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Vinyl Floor | Peninsula

album review by John Powell

Vinyl Floor | Peninsula

The concept album Peninsula opens on an orchestrated instrumental, and right away Vinyl Floor channels Pink Floyd until the bridge, made up of heavy power chords, changes up the sound to something more live-tronica. Please don’t let this opener fool you. While an amazing song, “Frames and Orchids sounds nothing like the rest of the album. The trio ends up sounding a lot like Floyd, minus the bruised British fairytale quality, and the legendary status, of course.

The comparison comes more in the band’s execution of instrumentation, the guitar tones, the spacious drums, and the song construction, mixed with ethereal lyrics. The major difference in sound being Thomas Pederson, whose voice is more like David Byrne’s. Imagine that for minute. His voice simply doesn’t fit the music, although this ends up making Vinyl Floor very original sounding.

“Ghost of England” sets the stage for this tale. “From Colonization to The Beatles,” Tom sings. “The ghost of England slowly passed me by.” What’s to make of this strange and rocking song? Not sure.

Lyrically, Vinyl Floor is all over the place, and the suggested concept of the album isn’t readily apparent, although, themes persist, such as on “Car in the Sky”, which boasts, “We shall always roam free.” The album has an overall sense of travel and history, or working through your demons by seeing what others have done to grow up. If there’s more of a narrative, well, it’s not The Wall.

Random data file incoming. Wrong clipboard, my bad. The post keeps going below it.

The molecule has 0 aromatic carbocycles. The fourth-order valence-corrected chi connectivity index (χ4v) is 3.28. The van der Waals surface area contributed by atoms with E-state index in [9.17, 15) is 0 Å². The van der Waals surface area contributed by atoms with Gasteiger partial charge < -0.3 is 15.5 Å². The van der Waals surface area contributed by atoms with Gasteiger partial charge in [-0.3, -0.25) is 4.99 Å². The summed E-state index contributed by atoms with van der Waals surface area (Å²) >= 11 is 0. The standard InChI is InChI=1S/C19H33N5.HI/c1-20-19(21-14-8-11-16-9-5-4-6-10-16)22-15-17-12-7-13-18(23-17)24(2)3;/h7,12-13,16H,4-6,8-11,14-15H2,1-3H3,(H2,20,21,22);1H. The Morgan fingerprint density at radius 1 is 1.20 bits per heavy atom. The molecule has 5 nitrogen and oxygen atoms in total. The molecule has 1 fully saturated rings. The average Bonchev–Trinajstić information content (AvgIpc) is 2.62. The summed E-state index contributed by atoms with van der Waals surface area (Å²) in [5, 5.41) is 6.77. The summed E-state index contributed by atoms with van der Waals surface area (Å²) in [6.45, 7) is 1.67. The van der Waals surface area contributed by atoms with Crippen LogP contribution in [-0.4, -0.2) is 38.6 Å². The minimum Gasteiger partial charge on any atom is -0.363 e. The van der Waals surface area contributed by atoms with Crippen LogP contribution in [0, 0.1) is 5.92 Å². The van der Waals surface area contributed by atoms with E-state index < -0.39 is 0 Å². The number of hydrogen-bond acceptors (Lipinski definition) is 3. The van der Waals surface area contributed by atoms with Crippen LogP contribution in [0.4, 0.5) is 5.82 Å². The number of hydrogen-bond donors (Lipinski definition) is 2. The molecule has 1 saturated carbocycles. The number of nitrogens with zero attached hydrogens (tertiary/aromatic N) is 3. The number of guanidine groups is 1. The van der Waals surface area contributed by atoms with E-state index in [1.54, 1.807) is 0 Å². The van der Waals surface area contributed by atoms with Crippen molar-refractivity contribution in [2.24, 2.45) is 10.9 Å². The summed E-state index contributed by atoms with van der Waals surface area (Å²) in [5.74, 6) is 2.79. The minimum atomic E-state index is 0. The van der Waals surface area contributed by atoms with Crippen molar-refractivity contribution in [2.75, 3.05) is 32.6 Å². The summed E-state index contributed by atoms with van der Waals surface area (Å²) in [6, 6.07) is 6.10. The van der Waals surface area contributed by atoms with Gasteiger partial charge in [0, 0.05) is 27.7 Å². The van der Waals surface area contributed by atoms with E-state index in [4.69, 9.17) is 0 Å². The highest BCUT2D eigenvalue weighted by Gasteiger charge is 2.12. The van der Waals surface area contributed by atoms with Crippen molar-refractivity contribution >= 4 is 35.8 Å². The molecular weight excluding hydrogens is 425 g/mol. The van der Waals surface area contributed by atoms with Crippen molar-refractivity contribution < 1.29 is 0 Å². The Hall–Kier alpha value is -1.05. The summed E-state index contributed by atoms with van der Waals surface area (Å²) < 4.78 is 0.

Instrumentally, Vinyl Floor excels, and so you’ll forget that you don’t really know what’s going on lyrically. “Diverging Paths” rocks without holding back. Daniel Pederson’s drumming is the band’s deadliest weapon, while the use of organ and strings adds many layers.

The finale, “Frozen Moon”, sounds like an Oasis ballad, building into fury with a catchy melody. This sendoff is oddly beautiful after an album of heavy guitars and layers of noise caked in 70’s style open chord grit, but they make it work well.

All in all, Peninsula’s flaws don’t outweigh its coolness. It’s rock music. It rocks. It’s got passion, and even when it falls short, there’s some good guitar playing just around the corner. Vinyl Floor just needs to hone their lyrics. Give us substance. It was this poetry that put Floyd into rock stardom. It’s what’s missing from this otherwise accessible album. Try it for yourself and let me know what you think.

Bottom line: A concept album with a lost concept, and an overall good sense of instrumentation and anthem brewing.


 

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